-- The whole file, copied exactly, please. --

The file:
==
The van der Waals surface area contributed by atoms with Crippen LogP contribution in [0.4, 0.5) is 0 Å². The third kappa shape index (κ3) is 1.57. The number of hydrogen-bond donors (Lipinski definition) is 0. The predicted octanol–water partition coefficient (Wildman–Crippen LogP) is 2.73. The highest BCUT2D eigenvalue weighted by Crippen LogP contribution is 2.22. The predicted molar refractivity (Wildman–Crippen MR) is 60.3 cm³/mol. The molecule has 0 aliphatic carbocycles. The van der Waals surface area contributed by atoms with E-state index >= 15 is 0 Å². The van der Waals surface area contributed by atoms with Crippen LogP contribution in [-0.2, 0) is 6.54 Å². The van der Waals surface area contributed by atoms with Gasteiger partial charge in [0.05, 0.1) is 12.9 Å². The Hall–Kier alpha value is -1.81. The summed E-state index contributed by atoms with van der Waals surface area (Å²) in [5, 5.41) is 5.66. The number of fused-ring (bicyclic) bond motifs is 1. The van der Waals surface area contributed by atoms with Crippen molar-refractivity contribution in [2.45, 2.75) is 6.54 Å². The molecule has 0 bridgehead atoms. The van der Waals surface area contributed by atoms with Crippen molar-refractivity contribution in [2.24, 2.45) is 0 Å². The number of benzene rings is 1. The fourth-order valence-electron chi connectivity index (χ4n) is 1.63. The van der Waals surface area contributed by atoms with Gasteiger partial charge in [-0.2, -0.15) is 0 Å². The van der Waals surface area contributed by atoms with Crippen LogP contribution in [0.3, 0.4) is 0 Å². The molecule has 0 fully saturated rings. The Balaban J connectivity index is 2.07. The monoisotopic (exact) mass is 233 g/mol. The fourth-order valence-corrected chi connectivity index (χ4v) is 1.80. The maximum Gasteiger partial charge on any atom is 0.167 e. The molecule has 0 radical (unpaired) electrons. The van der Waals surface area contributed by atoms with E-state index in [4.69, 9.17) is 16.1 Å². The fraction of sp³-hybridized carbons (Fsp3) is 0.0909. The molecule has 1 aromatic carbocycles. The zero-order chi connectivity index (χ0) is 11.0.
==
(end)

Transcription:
The van der Waals surface area contributed by atoms with Crippen LogP contribution in [0.4, 0.5) is 0 Å². The third kappa shape index (κ3) is 1.57. The number of hydrogen-bond donors (Lipinski definition) is 0. The predicted octanol–water partition coefficient (Wildman–Crippen LogP) is 2.73. The highest BCUT2D eigenvalue weighted by Crippen LogP contribution is 2.22. The predicted molar refractivity (Wildman–Crippen MR) is 60.3 cm³/mol. The molecule has 0 aliphatic carbocycles. The van der Waals surface area contributed by atoms with E-state index >= 15 is 0 Å². The van der Waals surface area contributed by atoms with Crippen LogP contribution in [-0.2, 0) is 6.54 Å². The van der Waals surface area contributed by atoms with Gasteiger partial charge in [0.05, 0.1) is 12.9 Å². The Hall–Kier alpha value is -1.81. The summed E-state index contributed by atoms with van der Waals surface area (Å²) in [5, 5.41) is 5.66. The number of fused-ring (bicyclic) bond motifs is 1. The van der Waals surface area contributed by atoms with Crippen molar-refractivity contribution in [2.45, 2.75) is 6.54 Å². The molecule has 0 bridgehead atoms. The van der Waals surface area contributed by atoms with Crippen molar-refractivity contribution in [2.24, 2.45) is 0 Å². The number of benzene rings is 1. The fourth-order valence-electron chi connectivity index (χ4n) is 1.63. The van der Waals surface area contributed by atoms with Gasteiger partial charge in [-0.2, -0.15) is 0 Å². The van der Waals surface area contributed by atoms with Crippen LogP contribution in [0.3, 0.4) is 0 Å². The molecule has 0 fully saturated rings. The Balaban J connectivity index is 2.07. The monoisotopic (exact) mass is 233 g/mol. The fourth-order valence-corrected chi connectivity index (χ4v) is 1.80. The maximum Gasteiger partial charge on any atom is 0.167 e. The molecule has 0 radical (unpaired) electrons. The van der Waals surface area contributed by atoms with E-state index in [4.69, 9.17) is 16.1 Å². The fraction of sp³-hybridized carbons (Fsp3) is 0.0909. The molecule has 1 aromatic carbocycles. The zero-order chi connectivity index (χ0) is 11.0.